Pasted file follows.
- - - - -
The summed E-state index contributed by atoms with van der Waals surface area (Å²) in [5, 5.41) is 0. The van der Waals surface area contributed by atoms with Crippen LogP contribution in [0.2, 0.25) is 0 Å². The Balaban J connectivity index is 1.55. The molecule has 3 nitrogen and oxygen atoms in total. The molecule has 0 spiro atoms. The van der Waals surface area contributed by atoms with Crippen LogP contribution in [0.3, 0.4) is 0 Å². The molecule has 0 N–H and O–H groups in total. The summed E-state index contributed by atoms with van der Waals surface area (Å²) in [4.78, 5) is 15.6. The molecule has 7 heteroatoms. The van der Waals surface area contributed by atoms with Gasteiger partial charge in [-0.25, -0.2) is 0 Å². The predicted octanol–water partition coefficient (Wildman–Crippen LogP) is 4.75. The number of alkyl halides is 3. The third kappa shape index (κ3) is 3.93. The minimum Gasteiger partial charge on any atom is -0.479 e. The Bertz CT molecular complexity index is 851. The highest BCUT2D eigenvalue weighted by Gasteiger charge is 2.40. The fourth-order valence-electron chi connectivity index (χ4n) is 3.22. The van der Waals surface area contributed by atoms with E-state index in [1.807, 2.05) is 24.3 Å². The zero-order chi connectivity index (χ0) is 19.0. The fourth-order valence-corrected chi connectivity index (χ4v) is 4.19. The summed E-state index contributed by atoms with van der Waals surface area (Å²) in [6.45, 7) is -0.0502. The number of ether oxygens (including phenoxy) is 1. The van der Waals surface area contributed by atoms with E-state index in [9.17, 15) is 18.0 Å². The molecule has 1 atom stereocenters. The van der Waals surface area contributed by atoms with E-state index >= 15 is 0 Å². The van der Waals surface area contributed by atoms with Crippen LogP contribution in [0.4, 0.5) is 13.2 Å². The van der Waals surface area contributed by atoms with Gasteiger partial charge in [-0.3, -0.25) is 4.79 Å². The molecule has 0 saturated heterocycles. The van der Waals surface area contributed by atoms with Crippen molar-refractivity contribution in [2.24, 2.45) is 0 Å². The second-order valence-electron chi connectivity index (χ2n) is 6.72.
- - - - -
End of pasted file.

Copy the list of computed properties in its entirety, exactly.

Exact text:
The summed E-state index contributed by atoms with van der Waals surface area (Å²) in [5, 5.41) is 0. The van der Waals surface area contributed by atoms with Crippen LogP contribution in [0.2, 0.25) is 0 Å². The Balaban J connectivity index is 1.55. The molecule has 3 nitrogen and oxygen atoms in total. The molecule has 0 spiro atoms. The van der Waals surface area contributed by atoms with Crippen LogP contribution in [0.3, 0.4) is 0 Å². The molecule has 0 N–H and O–H groups in total. The summed E-state index contributed by atoms with van der Waals surface area (Å²) in [4.78, 5) is 15.6. The molecule has 7 heteroatoms. The van der Waals surface area contributed by atoms with Gasteiger partial charge in [-0.25, -0.2) is 0 Å². The predicted octanol–water partition coefficient (Wildman–Crippen LogP) is 4.75. The number of alkyl halides is 3. The third kappa shape index (κ3) is 3.93. The minimum Gasteiger partial charge on any atom is -0.479 e. The Bertz CT molecular complexity index is 851. The highest BCUT2D eigenvalue weighted by Gasteiger charge is 2.40. The fourth-order valence-electron chi connectivity index (χ4n) is 3.22. The van der Waals surface area contributed by atoms with E-state index in [1.807, 2.05) is 24.3 Å². The zero-order chi connectivity index (χ0) is 19.0. The fourth-order valence-corrected chi connectivity index (χ4v) is 4.19. The summed E-state index contributed by atoms with van der Waals surface area (Å²) in [6.45, 7) is -0.0502. The number of ether oxygens (including phenoxy) is 1. The van der Waals surface area contributed by atoms with E-state index in [9.17, 15) is 18.0 Å². The molecule has 1 atom stereocenters. The van der Waals surface area contributed by atoms with E-state index >= 15 is 0 Å². The van der Waals surface area contributed by atoms with Crippen LogP contribution in [0.4, 0.5) is 13.2 Å². The van der Waals surface area contributed by atoms with Gasteiger partial charge in [-0.3, -0.25) is 4.79 Å². The molecule has 0 saturated heterocycles. The van der Waals surface area contributed by atoms with Crippen molar-refractivity contribution in [2.24, 2.45) is 0 Å². The second-order valence-electron chi connectivity index (χ2n) is 6.72.